New York City Teen Pregnancy Ads Go Too Far

nyc teen pregnancy add

The New York City Human Resources Agency has launched a new “Think Being a Teen Parent Won’t Cost You” ad campaign directed at preventing teenage pregnancy. With a cost of $400,000, critics contend the provocative ads are too judgmental and will do little to curb teen pregnancy.

I happen to agree with them.

New York City, after all, is a model for comprehensive sex education and came under fire last year when a new high school program allowed school nurses to dispense birth control, pregnancy tests and sexual health information. The City has seen their teenage pregnancy rate drop by 27% over the past decade. With the City’s multifaceted approach working, why take such a huge step backward and start shaming young parents?

Before I had my daughter at 21, I was also a mother at 15. For nine months, I concealed my first pregnancy.  I never took a pre-natal vitamin and I never went to a doctor. No one, except the select few friends I could count on one hand, knew that I was pregnant. Not my teachers and most definitely not my parents. Why did I hide my pregnancy? Why wouldn’t I? Being a teen mother is such a welcoming experience. New York City and their ads are proof of that.  

I did not reveal my pregnancy because of the overwhelming shame I felt. For all of those folks that believe Teen Mom on MTV glorifies young motherhood, I argue the exact opposite. Rarely are the young mothers on the show not in some form of crisis and that’s despite the hefty paychecks they receive for allowing cameras to document their lives. The New York City teen pregnancy ads are in the same vain as someone believing that Teen Mom glorifies young motherhood. That somehow being a pregnant teen is something to be mocked, judged and shamed so that it never happens. And when it does happen — because shame never changes behavior or motivates — we hunker down and demand that teens should never, ever, ever have sex.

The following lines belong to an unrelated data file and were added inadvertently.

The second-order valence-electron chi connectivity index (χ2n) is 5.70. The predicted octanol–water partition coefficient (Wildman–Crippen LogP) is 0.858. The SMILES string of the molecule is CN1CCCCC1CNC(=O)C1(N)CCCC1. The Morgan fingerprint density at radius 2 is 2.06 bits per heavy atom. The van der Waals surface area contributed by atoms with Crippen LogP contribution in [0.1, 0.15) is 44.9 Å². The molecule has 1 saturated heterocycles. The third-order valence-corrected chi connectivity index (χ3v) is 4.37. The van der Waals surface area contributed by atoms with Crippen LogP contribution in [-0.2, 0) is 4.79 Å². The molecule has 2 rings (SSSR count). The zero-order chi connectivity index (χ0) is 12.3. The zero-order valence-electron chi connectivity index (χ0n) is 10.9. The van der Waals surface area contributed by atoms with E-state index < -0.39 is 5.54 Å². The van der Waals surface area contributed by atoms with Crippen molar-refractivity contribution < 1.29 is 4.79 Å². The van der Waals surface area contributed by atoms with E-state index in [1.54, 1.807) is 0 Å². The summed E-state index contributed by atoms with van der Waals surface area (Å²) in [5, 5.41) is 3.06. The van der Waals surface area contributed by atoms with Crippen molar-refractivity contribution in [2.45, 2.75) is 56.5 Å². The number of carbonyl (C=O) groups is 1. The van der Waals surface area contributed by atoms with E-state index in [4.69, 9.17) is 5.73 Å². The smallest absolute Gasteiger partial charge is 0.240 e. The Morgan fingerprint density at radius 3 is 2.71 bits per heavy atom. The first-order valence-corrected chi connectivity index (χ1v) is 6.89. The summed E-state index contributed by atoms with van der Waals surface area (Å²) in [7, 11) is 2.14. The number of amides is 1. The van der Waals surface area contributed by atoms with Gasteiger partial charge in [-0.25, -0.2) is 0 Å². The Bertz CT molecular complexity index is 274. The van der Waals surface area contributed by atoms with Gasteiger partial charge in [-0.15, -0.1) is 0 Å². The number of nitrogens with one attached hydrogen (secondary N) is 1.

Like that’s going to happen.

I had sex once and, just like that, I was pregnant. I did lack comprehensive sex education as my parents handed me a horrifying book filled with anatomically correct cartoons that explained how babies were made. Obviously, the bad drawings distracted from the key takeaway: sex equals baby. Being a pregnant teen is hard and it’s very easy to point a finger and judge. What’s not so easy is to accept that sometimes life happens and people are dealt a crummy hand.

I’ll never forget sitting in health class already pregnant noting the irony. If the class would have happened three months earlier or if my parents would have had a real talk with me or if I had said no, let’s wait. . .

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I hope you can see that every one of those situations could have played out differently. But when they coalesce, teen pregnancy happens. And when it did, I hid it. Because somewhere along the way, I got the message that the worst thing I could ever do was be a pregnant teenager.

Which is exactly what New York City is paying far too much to do: scare, shame and judge

 What are your thoughts on these ads? 

What do you think?

New York City Teen Pregnancy Ads Go Too Far

Liz Henry is the irreverent voice behind the award-winning blog The Six Year Itch. She lives with her daughter and her partner, Slasher, in Philadelphia. That's not his real name and that's not her real hair color. Her soft middle is totally real. Liz graduated summa cum lazy with a degree in English literature, which means she knows how to write properly, but rarely does. She loves Harry Potter and Luna is her favorite. ... More

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32 comments

  1. Brenda says:

    I seen them on the ferry boat

  2. MamaCat says: